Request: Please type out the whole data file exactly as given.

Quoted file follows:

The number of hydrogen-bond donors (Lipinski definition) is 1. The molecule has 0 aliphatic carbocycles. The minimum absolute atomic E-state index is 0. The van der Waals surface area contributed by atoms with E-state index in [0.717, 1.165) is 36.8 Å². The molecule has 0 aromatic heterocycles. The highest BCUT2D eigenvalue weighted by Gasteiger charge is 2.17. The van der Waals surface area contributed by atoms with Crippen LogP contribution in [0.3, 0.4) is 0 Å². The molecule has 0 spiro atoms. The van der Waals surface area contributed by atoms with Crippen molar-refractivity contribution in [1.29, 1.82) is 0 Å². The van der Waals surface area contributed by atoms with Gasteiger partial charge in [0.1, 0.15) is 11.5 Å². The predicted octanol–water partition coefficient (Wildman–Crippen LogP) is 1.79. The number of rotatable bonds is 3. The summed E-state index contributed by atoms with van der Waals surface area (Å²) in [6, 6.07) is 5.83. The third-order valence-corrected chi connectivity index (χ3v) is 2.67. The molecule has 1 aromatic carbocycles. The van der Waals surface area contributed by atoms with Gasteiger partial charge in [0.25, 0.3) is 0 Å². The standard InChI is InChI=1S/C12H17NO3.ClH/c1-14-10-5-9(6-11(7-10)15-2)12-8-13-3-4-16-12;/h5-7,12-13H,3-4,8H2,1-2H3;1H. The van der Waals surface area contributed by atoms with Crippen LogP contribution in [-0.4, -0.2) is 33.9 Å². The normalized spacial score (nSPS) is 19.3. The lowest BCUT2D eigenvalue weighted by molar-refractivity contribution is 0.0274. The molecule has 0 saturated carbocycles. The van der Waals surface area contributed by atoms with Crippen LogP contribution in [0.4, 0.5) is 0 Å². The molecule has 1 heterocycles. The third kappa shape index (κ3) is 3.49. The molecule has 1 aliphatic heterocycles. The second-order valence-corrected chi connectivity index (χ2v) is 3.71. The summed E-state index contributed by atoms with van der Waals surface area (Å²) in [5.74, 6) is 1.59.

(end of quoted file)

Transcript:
The number of hydrogen-bond donors (Lipinski definition) is 1. The molecule has 0 aliphatic carbocycles. The minimum absolute atomic E-state index is 0. The van der Waals surface area contributed by atoms with E-state index in [0.717, 1.165) is 36.8 Å². The molecule has 0 aromatic heterocycles. The highest BCUT2D eigenvalue weighted by Gasteiger charge is 2.17. The van der Waals surface area contributed by atoms with Crippen LogP contribution in [0.3, 0.4) is 0 Å². The molecule has 0 spiro atoms. The van der Waals surface area contributed by atoms with Crippen molar-refractivity contribution in [1.29, 1.82) is 0 Å². The van der Waals surface area contributed by atoms with Gasteiger partial charge in [0.1, 0.15) is 11.5 Å². The predicted octanol–water partition coefficient (Wildman–Crippen LogP) is 1.79. The number of rotatable bonds is 3. The summed E-state index contributed by atoms with van der Waals surface area (Å²) in [6, 6.07) is 5.83. The third-order valence-corrected chi connectivity index (χ3v) is 2.67. The molecule has 1 aromatic carbocycles. The van der Waals surface area contributed by atoms with Gasteiger partial charge in [0.25, 0.3) is 0 Å². The standard InChI is InChI=1S/C12H17NO3.ClH/c1-14-10-5-9(6-11(7-10)15-2)12-8-13-3-4-16-12;/h5-7,12-13H,3-4,8H2,1-2H3;1H. The van der Waals surface area contributed by atoms with Crippen LogP contribution in [-0.4, -0.2) is 33.9 Å². The normalized spacial score (nSPS) is 19.3. The lowest BCUT2D eigenvalue weighted by molar-refractivity contribution is 0.0274. The molecule has 0 saturated carbocycles. The van der Waals surface area contributed by atoms with Crippen LogP contribution in [0.4, 0.5) is 0 Å². The molecule has 1 heterocycles. The third kappa shape index (κ3) is 3.49. The molecule has 1 aliphatic heterocycles. The second-order valence-corrected chi connectivity index (χ2v) is 3.71. The summed E-state index contributed by atoms with van der Waals surface area (Å²) in [5.74, 6) is 1.59.